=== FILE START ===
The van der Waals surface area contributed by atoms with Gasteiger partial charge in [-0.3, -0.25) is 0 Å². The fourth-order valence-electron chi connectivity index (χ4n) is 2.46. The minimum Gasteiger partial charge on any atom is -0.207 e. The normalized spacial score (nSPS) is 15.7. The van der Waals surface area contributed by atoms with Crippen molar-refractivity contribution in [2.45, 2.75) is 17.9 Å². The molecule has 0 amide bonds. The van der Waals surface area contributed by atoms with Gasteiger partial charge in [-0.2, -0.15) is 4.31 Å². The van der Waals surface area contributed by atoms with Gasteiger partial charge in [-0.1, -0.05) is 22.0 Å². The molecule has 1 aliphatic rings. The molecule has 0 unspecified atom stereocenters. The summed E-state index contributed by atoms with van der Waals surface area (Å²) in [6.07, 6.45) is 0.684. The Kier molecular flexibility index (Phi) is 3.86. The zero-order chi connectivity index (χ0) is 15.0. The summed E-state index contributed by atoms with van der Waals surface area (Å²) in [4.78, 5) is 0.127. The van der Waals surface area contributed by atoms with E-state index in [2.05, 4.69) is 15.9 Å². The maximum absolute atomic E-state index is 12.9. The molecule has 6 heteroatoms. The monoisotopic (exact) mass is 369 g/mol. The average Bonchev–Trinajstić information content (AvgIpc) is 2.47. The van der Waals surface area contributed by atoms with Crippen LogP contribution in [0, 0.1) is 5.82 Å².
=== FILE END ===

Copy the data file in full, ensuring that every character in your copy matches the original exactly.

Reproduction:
The van der Waals surface area contributed by atoms with Gasteiger partial charge in [-0.3, -0.25) is 0 Å². The fourth-order valence-electron chi connectivity index (χ4n) is 2.46. The minimum Gasteiger partial charge on any atom is -0.207 e. The normalized spacial score (nSPS) is 15.7. The van der Waals surface area contributed by atoms with Crippen molar-refractivity contribution in [2.45, 2.75) is 17.9 Å². The molecule has 0 amide bonds. The van der Waals surface area contributed by atoms with Gasteiger partial charge in [-0.2, -0.15) is 4.31 Å². The van der Waals surface area contributed by atoms with Gasteiger partial charge in [-0.1, -0.05) is 22.0 Å². The molecule has 1 aliphatic rings. The molecule has 0 unspecified atom stereocenters. The summed E-state index contributed by atoms with van der Waals surface area (Å²) in [6.07, 6.45) is 0.684. The Kier molecular flexibility index (Phi) is 3.86. The zero-order chi connectivity index (χ0) is 15.0. The summed E-state index contributed by atoms with van der Waals surface area (Å²) in [4.78, 5) is 0.127. The van der Waals surface area contributed by atoms with E-state index in [2.05, 4.69) is 15.9 Å². The maximum absolute atomic E-state index is 12.9. The molecule has 6 heteroatoms. The monoisotopic (exact) mass is 369 g/mol. The average Bonchev–Trinajstić information content (AvgIpc) is 2.47. The van der Waals surface area contributed by atoms with Crippen LogP contribution in [0, 0.1) is 5.82 Å².